It cannot be overstated how important the testimonial films of Claude Lanzmann are. His most celebrated documentary was his second film, the 550 minute film Shoah (1985), re-released by Eureka! in 2015. In 1999, Lanzmann made a group of four similar films after Shoah, what the press release by Eureka correctly called satellite films, recognising that Shoah was a lifetime’s work. Sadly Lanzmann passed away last year and The Four Sisters is the last of Lanzmann’s legacy films released by Eureka! in their Masters of Cinema series. A collection of four interviews with female Holocaust survivors who are connected by their own unique stories, yet separate experiences of the Holocaust, all originally filmed and intended for Shoah. Each of these women, hailing from different corners of Eastern Europe give their own different, yet somehow similar stories of survival amidst unbelievable horror.
The format is very similar to Shoah (these testimonials were filmed in the late 1970s and early 1980s to be included but never shown in Shoah) in that the camera lingers on their faces, trying to capture the expression on their faces as they reflect on what they experienced and witnessed, allowing their words and stories to speak for themselves without relying on any footage and only a few grainy photos of the Łódź ghetto for one of the stories. The first testimonial, ‘The Hippocratic Oath’ (93 minutes) is arguably the hardest to sit through. It focuses on Ruth Elias, the Czech daughter of a non-kosha sausage factory owner who’s family hide out on a farm without revealing they are Jews, until they are exposed and arrested. The whole family are sent to the Theresienstadt Ghetto outside of Prague. There, Ruth is separated from her family and takes comfort that her fiancée is a prisoner in the ghetto. Some time later, the rest of her family are deported east (to Treblinka we learn) where they were all exterminated in the gas chambers. She learns to rely on instinct and once married in Terezin she soon falls pregnant making her life even more perilous. Sent to Auschwitz with her husband she ends up in the Familienlager where she continues to hide her pregnancy until selected by Dr. Mengele for rubble clearance in Hamburg. Once her pregnancy is exposed her story turns deeper into horrific tragedy.
The next testimonial, ‘The Merry Flea’, follows the unbelievable story of Ada Lichtman who witnesses the horror in the immediate aftermath as the Nazis invaded Poland in September 1939 and witnesses the roundups and slaughter of men and boys in the small town she hailed from. This reflects stories told repeatedly throughout Poland and the occupied East in which villages with Jews were cleared in this way. She tells numerous tales about how the German occupiers mocked their captives, humiliating and dehumanising them further. Eventually she is deported to Sobibór extermination camp. Ada was one of just under 70 people who survived Sobibór, out of approximately 350,000 who were murdered there, most of whom were Jews and Russian prisoners, making her testimonial a very important witness of this extermination camp (although not mentioned in the documentary, she was also a witness of the Eichmann trial).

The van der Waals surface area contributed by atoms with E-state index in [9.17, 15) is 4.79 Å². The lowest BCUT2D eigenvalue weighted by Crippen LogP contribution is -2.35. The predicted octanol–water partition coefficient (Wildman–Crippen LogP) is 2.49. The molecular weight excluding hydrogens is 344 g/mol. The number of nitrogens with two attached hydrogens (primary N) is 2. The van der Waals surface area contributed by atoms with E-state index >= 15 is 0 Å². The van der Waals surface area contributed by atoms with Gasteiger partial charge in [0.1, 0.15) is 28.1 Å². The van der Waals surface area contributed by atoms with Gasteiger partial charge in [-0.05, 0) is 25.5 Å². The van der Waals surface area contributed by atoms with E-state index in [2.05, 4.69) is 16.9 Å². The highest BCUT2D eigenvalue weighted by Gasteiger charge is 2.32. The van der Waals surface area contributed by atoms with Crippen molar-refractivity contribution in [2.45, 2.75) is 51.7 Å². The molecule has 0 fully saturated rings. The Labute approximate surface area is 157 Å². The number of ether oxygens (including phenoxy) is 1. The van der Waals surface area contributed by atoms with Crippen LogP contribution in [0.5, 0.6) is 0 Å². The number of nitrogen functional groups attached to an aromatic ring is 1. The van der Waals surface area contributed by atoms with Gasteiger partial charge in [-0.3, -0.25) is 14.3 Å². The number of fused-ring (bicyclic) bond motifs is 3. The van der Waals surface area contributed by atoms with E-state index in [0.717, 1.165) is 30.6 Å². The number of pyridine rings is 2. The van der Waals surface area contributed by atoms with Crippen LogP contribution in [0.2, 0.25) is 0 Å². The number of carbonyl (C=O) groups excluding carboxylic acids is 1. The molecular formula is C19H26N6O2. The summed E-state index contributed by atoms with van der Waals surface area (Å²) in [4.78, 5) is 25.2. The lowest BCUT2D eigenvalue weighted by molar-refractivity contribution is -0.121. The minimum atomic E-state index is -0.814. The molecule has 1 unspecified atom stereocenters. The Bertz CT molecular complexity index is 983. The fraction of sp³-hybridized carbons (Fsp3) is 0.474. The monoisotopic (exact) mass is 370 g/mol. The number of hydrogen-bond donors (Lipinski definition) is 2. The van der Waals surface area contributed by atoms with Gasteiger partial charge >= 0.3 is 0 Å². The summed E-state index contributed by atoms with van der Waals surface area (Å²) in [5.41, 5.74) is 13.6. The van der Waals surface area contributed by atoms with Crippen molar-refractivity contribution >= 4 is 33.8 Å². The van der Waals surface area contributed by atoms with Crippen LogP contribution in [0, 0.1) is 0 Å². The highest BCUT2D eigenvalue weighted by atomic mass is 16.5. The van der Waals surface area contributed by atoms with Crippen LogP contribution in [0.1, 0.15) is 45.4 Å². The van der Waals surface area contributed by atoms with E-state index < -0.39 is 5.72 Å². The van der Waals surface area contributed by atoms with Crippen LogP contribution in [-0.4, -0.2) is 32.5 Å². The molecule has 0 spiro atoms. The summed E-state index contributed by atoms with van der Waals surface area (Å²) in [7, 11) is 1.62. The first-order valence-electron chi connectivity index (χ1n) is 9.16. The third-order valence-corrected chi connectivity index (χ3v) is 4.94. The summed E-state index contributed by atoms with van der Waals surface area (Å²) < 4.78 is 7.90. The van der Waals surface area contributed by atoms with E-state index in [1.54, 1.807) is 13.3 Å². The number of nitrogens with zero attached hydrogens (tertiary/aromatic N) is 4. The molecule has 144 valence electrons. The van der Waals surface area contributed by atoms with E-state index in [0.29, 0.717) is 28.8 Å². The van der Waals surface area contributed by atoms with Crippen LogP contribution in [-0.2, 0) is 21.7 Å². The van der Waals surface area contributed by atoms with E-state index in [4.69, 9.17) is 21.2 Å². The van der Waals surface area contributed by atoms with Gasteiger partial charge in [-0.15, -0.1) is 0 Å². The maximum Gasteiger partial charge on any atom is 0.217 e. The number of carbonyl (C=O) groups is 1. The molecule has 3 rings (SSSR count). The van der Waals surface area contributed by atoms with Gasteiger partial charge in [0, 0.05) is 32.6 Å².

This is followed by the story of Paula Biren, a very elegant lady who witnessed events and life in the Łódź ghetto, talks with great detail and humility as she is probed by Lanzmann about life in the ghetto from hunger, work, the Social Darwinism of the camp, luck and survival. She also talks at length about how the Łódź ghetto was run as a Jewish state within the city ruled by Chaim Rumkowski with his feared Jewish police, until the ghetto was eventually cleared and those who remained, including Rumkowski were sent to the Death Camps. She was sent to Auschwitz with other members of her family and, like the other women who speak in this documentary, she is the only survivor of their immediate family.
The final testimonial is ‘Noah’s Ark’, the unbelievable story of an exclusive group of Jews from Hungary who have a controversial story as they were considered privileged Jews. Hanna Marton speaks about how Rudolf Kastner, the Zionist leader of the Aide and Rescue Committee who negotiated in 1943 with Adolf Eichmann about saving a train of Jews and sending them to safety to Palestine via Switzerland, while their Jewish friends and kin are gassed in the Death Camps. Kastner negotiated with the SS leadership and allowed these survivors from Cluj in Hungary to leave as they were perilously moved around from Europe including from Bergen-Belsen before their final journey. This is a very personal story for Hanna Marton as Kastner was her father-in-law and, like Benjamin Murmelstein, the Judenrat leader of the Theresienstadt Ghetto who Lanzmann interviewed for The Last of the Unjust faced criticism for collaboration for trying to save his people, eventually leading to his murder in Israel in 1957.
Claude Lanzmann was born in France in 1925 and as a Jew fought in the French Resistance before getting to know the Existentialists in the 1950s and 60s including Jean-Paul Sartre. All of his films address Jewish identity, but for the most part act as satellites to his central film, Shoah. No documentaries dealing with the Shoah or Holocaust are as powerful as these interviews; again it should be noted that there is no footage with the power lying in the expressions on their faces or the testimony they give. As such, these are historical documents. Occasionally each one of these ‘sisters’ allow their guard to drop and we see a tear appear without ever breaking down and each one of them are able to tell their stories with great control. I have met many survivors and each time as a listener each story is so incredible you begin to doubt what you are hearing. These stories are beyond powerful and act as a remarkable record of witnesses to history.